When we feel like we’re good at something we want to do more of it. It’s that simple, whether it’s sports, music, a subject in school or adventurous eating. Below are 3 simple ways to help boost your child’s confidence around food, because if they feel confident about their skills, they’ll want to keep trying, and when we keep trying at anything we get better and better!
1. Positive Language
Positivity makes us feel hopeful, confident and happier. Naturally the human brain is predisposed to negativity as a safety mechanism, so we really do need to make the conscious choice to use positive language to bring out the confidence it fosters.
A great way to start being positive about food is to think about the senses. Talk about how beautiful food looks, the colors on your plate or the pattern on the skin of a fruit or vegetable. You could talk about a yummy smell of food cooking, the juice in your cup or hot cocoa in your mug, or comment on the nice feeling of a warm piece of pizza on your fingers. And then there are all the positive ways to talk about how foods taste! Yum, mmmm, delicious, scrumptious, divine…!
Have fun, get silly with your positive language, and see how your kids enjoy getting in on the fun! Just adding these kinds of comments to the environment around food will start to foster more positive feelings about food whether you see visible changes right away or not.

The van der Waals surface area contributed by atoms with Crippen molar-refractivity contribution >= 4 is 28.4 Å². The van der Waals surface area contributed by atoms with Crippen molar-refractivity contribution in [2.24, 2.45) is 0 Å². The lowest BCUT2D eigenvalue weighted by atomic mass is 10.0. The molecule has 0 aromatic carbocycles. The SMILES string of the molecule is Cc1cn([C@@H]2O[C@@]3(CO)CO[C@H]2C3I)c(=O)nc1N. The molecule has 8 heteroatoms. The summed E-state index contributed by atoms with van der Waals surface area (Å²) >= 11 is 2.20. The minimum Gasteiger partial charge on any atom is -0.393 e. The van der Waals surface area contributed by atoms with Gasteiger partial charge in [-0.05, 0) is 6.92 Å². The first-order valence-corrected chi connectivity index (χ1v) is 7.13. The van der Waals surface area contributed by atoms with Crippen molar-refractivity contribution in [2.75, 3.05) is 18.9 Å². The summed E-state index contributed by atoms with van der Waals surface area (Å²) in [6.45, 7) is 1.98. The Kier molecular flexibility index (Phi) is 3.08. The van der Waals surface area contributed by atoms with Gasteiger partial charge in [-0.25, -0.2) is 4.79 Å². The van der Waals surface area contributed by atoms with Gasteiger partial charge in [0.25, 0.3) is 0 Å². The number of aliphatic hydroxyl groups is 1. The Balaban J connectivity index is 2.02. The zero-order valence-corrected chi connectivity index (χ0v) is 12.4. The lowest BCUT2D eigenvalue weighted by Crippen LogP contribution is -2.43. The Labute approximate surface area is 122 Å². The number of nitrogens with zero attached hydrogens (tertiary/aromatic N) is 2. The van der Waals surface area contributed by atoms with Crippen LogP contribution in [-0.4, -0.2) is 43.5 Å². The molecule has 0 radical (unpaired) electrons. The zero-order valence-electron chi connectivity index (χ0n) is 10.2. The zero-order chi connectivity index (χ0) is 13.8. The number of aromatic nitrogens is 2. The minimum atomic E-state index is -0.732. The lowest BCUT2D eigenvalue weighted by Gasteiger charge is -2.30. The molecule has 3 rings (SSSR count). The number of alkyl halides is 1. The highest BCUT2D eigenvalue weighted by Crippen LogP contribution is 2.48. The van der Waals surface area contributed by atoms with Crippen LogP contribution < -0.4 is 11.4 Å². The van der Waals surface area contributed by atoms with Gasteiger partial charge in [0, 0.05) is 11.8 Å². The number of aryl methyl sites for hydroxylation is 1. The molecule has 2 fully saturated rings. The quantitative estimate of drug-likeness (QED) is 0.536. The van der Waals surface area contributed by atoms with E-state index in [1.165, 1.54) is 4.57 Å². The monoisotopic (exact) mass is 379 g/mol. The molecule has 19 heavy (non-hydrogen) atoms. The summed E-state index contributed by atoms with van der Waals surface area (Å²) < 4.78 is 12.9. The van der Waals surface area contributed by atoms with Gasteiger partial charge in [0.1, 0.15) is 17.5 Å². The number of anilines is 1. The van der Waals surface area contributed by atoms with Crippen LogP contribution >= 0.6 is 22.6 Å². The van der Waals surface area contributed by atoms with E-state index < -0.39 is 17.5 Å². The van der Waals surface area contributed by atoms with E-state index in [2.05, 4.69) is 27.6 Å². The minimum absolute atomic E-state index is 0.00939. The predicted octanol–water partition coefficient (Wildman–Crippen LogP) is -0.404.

2. Think Small–Servings and Utensils
Large pieces and servings of food can be overwhelming for kids. Try offering small pieces at meals, snacks or food play opportunities (think the size of a pea or half a grape) so your child can explore this little bit without distractions. Then, if they want more, you can add it little by little. By setting your child up to ask for more, you’re also setting them up to be more positive!
Using small utensils like a spoon the size of an ice cream tasting spoon or a tiny fork (like a cocktail olive fork) can also help make new foods more approachable. If your child isn’t ready to touch a food with their fingers, putting little bits or bites on bento picks can be a fun way to start interacting with a small amount of a food. Or, if your child is able to serve themselves, try putting a big and little spoon in the serving dish so they can choose a big scoop or little taste, a Mama Bite or a Baby Bite. Once you start thinking small, get creative and make up your own games and routines with what you have in your kitchen!
3. Positive Praise
Positive praise builds confidence. We think about praising kids for trying a new food, taking a bite or eating a whole meal, but there are many steps before that first taste that are worthy of praise and that praise will help give your child the confidence to keep trying!
There’s always something to praise when we meet a child where they are. If your child doesn’t eat any foods, but is happy to play and explore with their hands, you can praise them for being a BRAVE food explorer! If your child touched a new food you can tell them what a great job they did making a hole in that cucumber, raspberry, or piece of bread with their finger! If they licked their first piece of broccoli–what a fabulous broccoli taster!
For adults, too, it’s way less frustrating to focus on what’s going right than what’s not. So have fun, get silly and help your child build their confidence around food with positivity!
Happy food play!